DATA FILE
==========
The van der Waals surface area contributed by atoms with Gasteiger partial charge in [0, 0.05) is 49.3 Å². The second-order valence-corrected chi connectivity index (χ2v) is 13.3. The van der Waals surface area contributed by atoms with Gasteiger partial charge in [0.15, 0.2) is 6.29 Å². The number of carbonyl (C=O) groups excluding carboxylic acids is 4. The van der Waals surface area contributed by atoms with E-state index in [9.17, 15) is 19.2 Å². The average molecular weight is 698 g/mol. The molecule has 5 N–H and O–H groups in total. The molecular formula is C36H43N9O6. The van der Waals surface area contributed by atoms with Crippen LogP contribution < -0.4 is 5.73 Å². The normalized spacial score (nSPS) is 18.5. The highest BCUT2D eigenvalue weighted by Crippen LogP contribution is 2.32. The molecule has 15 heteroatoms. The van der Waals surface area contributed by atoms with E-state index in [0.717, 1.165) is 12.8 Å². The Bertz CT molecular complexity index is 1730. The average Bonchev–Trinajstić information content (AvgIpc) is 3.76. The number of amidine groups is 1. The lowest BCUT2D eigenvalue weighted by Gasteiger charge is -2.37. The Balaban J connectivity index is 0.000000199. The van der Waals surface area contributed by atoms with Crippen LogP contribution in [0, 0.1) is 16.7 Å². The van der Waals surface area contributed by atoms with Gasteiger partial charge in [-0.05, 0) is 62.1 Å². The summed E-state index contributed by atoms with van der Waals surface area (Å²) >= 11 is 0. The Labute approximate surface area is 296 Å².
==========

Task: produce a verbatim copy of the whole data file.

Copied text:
The van der Waals surface area contributed by atoms with Gasteiger partial charge in [0, 0.05) is 49.3 Å². The second-order valence-corrected chi connectivity index (χ2v) is 13.3. The van der Waals surface area contributed by atoms with Gasteiger partial charge in [0.15, 0.2) is 6.29 Å². The number of carbonyl (C=O) groups excluding carboxylic acids is 4. The van der Waals surface area contributed by atoms with E-state index in [9.17, 15) is 19.2 Å². The average molecular weight is 698 g/mol. The molecule has 5 N–H and O–H groups in total. The molecular formula is C36H43N9O6. The van der Waals surface area contributed by atoms with Crippen LogP contribution < -0.4 is 5.73 Å². The normalized spacial score (nSPS) is 18.5. The highest BCUT2D eigenvalue weighted by Crippen LogP contribution is 2.32. The molecule has 15 heteroatoms. The van der Waals surface area contributed by atoms with E-state index in [0.717, 1.165) is 12.8 Å². The Bertz CT molecular complexity index is 1730. The average Bonchev–Trinajstić information content (AvgIpc) is 3.76. The number of amidine groups is 1. The lowest BCUT2D eigenvalue weighted by Gasteiger charge is -2.37. The Balaban J connectivity index is 0.000000199. The van der Waals surface area contributed by atoms with Crippen LogP contribution in [0, 0.1) is 16.7 Å². The van der Waals surface area contributed by atoms with Gasteiger partial charge in [-0.05, 0) is 62.1 Å². The summed E-state index contributed by atoms with van der Waals surface area (Å²) >= 11 is 0. The Labute approximate surface area is 296 Å².